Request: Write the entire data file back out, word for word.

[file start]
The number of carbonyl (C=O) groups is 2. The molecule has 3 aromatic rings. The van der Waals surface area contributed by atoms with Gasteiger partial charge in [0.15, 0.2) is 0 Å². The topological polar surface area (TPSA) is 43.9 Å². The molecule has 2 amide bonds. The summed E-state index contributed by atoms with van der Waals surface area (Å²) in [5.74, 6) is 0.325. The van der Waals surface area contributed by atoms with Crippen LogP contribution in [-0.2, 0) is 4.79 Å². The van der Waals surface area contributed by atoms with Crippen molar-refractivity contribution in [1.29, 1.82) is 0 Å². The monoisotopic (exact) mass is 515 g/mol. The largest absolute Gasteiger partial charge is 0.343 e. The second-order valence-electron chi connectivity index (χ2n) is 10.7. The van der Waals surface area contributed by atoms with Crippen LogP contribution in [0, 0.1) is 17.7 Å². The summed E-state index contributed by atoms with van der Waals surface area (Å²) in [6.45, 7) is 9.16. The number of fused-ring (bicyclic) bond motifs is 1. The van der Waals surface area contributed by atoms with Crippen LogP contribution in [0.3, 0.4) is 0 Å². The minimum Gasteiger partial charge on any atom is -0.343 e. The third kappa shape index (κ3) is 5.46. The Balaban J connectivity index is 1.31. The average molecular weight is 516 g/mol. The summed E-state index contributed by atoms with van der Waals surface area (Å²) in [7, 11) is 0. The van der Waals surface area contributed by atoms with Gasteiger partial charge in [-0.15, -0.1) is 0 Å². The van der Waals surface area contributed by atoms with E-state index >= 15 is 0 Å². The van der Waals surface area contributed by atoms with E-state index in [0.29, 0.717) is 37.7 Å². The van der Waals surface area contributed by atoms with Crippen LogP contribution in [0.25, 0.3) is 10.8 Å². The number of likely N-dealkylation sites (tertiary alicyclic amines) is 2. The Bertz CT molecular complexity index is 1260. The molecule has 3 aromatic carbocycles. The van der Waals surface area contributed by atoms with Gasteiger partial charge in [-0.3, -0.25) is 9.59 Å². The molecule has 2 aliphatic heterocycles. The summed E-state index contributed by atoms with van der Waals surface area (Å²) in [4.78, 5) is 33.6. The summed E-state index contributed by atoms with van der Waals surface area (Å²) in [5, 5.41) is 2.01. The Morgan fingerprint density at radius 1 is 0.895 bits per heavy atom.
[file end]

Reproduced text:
The number of carbonyl (C=O) groups is 2. The molecule has 3 aromatic rings. The van der Waals surface area contributed by atoms with Gasteiger partial charge in [0.15, 0.2) is 0 Å². The topological polar surface area (TPSA) is 43.9 Å². The molecule has 2 amide bonds. The summed E-state index contributed by atoms with van der Waals surface area (Å²) in [5.74, 6) is 0.325. The van der Waals surface area contributed by atoms with Crippen LogP contribution in [-0.2, 0) is 4.79 Å². The van der Waals surface area contributed by atoms with Crippen molar-refractivity contribution in [1.29, 1.82) is 0 Å². The monoisotopic (exact) mass is 515 g/mol. The largest absolute Gasteiger partial charge is 0.343 e. The second-order valence-electron chi connectivity index (χ2n) is 10.7. The van der Waals surface area contributed by atoms with Crippen LogP contribution in [0, 0.1) is 17.7 Å². The summed E-state index contributed by atoms with van der Waals surface area (Å²) in [6.45, 7) is 9.16. The number of fused-ring (bicyclic) bond motifs is 1. The van der Waals surface area contributed by atoms with Crippen LogP contribution in [0.3, 0.4) is 0 Å². The minimum Gasteiger partial charge on any atom is -0.343 e. The third kappa shape index (κ3) is 5.46. The Balaban J connectivity index is 1.31. The average molecular weight is 516 g/mol. The summed E-state index contributed by atoms with van der Waals surface area (Å²) in [7, 11) is 0. The van der Waals surface area contributed by atoms with Gasteiger partial charge in [-0.15, -0.1) is 0 Å². The van der Waals surface area contributed by atoms with E-state index >= 15 is 0 Å². The van der Waals surface area contributed by atoms with E-state index in [0.29, 0.717) is 37.7 Å². The van der Waals surface area contributed by atoms with Crippen LogP contribution in [0.25, 0.3) is 10.8 Å². The number of likely N-dealkylation sites (tertiary alicyclic amines) is 2. The Bertz CT molecular complexity index is 1260. The molecule has 3 aromatic carbocycles. The van der Waals surface area contributed by atoms with Gasteiger partial charge in [-0.3, -0.25) is 9.59 Å². The molecule has 2 aliphatic heterocycles. The summed E-state index contributed by atoms with van der Waals surface area (Å²) in [4.78, 5) is 33.6. The summed E-state index contributed by atoms with van der Waals surface area (Å²) in [5, 5.41) is 2.01. The Morgan fingerprint density at radius 1 is 0.895 bits per heavy atom.